July 19, 2020 11:52:39 pm
The one division plus and an armoured brigade with which India normally garrisons Eastern Ladakh has been reinforced many times over with backup formations both from Northern Command and Army HQ reserves. Opposed to them are two full-strength Chinese mobile divisions earmarked for high-altitude warfare, an airborne brigade and some odds and endsamounting to two more brigades. A deeper look at these manoeuvre formations’ composition and equipment should give us a good idea about their capabilities and the inherent threat.
6th Highland Mechanised Infantry Division now occupies jumping-off points in the Chinese half of Depsang Plains. It consists of 7 Mechanised Infantry Regiment, 18 Mechanised Infantry Regiment and an armoured regiment. Combat support consists of a field artillery regiment, an air defence regiment, a combat engineer battalion, an electronic warfare battalion and a chemical, biological, radiological and nuclear (CBRN) defence battalion. The presence of the latter two units show how much of a march the Chinese have stolen over us in the implementation of hybrid warfare concepts. The divisional reconnaissance battalion is a small, lithe unit for scouting and flank protection tasks. Its mainstays are eighteen ZBD-04A infantry fighting vehicles armed with AFT-10 anti-tank guided missiles (ATGMs). These are the divisional commander’s eyes and ears. The division HQ has an infantry company and air defence platoon for its protection.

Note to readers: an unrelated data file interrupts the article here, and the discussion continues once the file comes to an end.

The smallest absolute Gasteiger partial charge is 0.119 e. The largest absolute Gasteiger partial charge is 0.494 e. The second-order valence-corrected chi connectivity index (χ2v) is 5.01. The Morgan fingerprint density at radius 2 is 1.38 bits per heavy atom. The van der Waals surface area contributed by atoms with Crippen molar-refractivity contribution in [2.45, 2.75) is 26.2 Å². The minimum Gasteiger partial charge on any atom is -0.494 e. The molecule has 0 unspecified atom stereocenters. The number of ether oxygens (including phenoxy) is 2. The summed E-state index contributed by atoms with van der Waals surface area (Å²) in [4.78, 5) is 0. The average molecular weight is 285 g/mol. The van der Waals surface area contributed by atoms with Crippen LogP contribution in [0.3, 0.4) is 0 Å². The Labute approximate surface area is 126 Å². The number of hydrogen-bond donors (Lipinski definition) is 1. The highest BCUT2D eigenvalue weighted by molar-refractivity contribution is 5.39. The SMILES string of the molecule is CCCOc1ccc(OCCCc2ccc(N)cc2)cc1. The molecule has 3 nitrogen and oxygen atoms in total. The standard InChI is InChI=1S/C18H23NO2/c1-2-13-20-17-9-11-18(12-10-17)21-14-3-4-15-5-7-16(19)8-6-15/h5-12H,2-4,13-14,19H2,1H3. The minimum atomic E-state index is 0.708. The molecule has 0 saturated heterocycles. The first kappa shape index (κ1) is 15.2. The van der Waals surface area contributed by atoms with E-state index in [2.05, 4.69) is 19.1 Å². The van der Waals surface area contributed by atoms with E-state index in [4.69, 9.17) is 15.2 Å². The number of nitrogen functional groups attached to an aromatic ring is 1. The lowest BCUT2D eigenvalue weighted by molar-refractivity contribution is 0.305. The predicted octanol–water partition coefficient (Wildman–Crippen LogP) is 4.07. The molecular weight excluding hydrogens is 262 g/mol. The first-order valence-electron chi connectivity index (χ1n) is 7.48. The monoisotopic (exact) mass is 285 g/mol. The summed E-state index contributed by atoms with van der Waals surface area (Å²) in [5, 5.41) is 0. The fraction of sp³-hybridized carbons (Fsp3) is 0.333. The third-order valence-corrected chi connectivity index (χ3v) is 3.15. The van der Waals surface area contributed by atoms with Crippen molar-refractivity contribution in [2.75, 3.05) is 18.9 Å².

Each mechanised infantry regiment/brigade has four mechanised battalions (up from the earlier three) and a tank battalion with 35 ZTZ-99A (Type 99) main battle tanks. There are eleven tanks in each of the three tank companies with two command tanks in the battalion headquarters. An artillery battalion with eighteen 122mm PLZ-07B self-propelled tracked howitzers is in direct fire support. Combat support is provided by an engineer battalion and a signal battalion.
The backbone of the division are its mechanised infantry battalions of which it has eight.
The skies above the division’s battlespace are sought to be secured by the air defence cover provided by the integral Anti-Aircraft Artillery Regiment. This consists of a battalion of 24 GZ-09 PGZ-07 twin 35mm self-propelled (tracked) anti-aircraft guns and a battalion of 18 HQ-17 short-range air defence systems (tracked), a development of the Russian SA-15 (NATO reporting name: Gauntlet). This is meant to target all kinds of aerial threats including Cruise missiles, low-flying aircraft and short-range ballistic missiles. Six FN-6 MANPADS launchers comprising an air defence platoon are also attached to the Regiment. An aviation regiment provides the division with an integral air attack, aerial reconnaissance, airborne anti-tank and heli-lift capacity. This is provided by a squadron each of Harbin Z-9G armed helicopters (NATO reporting name; Haitun), a licensed variant of the French Eurocopter AS365 Dauphin and Mi-17I transport helicopters. Both units have six machines each.